The design attracted comments from those interested in coins. Frank Duffield, editor of the ANA's journal The Numismatist, noted in the October 1936 issue that the coin had been awaited with anticipation by hobbyists because of an announcement that it would bear the likeness of Foster, but "when it finally appeared many expressions of approval of the designs were heard and a few criticisms ... Foster deserved a better bust than the one the artist has given us ...the toy four-string lyre [the goddess] holds in her hand is not in keeping with the times or the occasion ... After all these years, Music deserved something better." Coin dealer B. Max Mehl, in his monograph on commemorative coins published in 1937, agreed with the criticism of the reverse, "apparently this lyre must have been bought at a 5¢ and 10¢ Store as it seems to be only a toy".
Art historian Cornelius Vermeule, in his 1971 volume on American coins and medals, Numismatic Art in America, criticized Ortmayer's design:
The details and style of this coin perpetuate the slender lettering and weak surfaces of the John Sinnock school, as exemplified in the Philadelphia Sesquicentennial half dollar of 1926. Surfaces are glazed or rubbed over, and the coin has a worn look ... Stephen Foster's bust on the obverse is a distorted or compressed lump, and the "goddess of music" has much the same appeal of a dancer with cramps.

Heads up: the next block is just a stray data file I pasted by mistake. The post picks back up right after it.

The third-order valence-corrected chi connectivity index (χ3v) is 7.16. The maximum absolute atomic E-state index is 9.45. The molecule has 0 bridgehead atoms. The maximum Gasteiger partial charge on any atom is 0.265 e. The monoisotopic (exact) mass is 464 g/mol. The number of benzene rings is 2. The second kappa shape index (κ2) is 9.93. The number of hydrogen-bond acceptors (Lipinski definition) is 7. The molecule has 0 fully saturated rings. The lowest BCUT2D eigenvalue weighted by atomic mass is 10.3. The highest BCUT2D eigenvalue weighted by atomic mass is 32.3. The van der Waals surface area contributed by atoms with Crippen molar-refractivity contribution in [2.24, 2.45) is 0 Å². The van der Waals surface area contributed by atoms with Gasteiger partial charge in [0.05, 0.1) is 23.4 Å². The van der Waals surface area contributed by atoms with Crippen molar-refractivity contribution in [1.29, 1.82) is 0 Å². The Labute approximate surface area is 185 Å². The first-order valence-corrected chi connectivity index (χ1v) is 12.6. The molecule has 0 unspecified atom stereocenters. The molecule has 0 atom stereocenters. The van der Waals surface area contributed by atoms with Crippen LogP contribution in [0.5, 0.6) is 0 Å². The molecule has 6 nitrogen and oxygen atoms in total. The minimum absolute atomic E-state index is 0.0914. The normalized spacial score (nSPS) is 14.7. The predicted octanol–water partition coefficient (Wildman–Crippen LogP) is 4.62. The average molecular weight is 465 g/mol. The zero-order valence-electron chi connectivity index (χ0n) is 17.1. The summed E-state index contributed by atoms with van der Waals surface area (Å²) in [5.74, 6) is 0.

The mintage of 15,000 was struck in July 1936. At the Philadelphia and Denver mints, 5,005 pieces were produced, and 5,006 at San Francisco, with the excess from the even thousands held for inspection and testing at the 1937 meeting of the United States Assay Commission. The first 200 pieces from each mint were collected in sets of three, with a notarized letter from Melish testifying to what number coins they were. Several of these special sets were sent by Melish to government officials.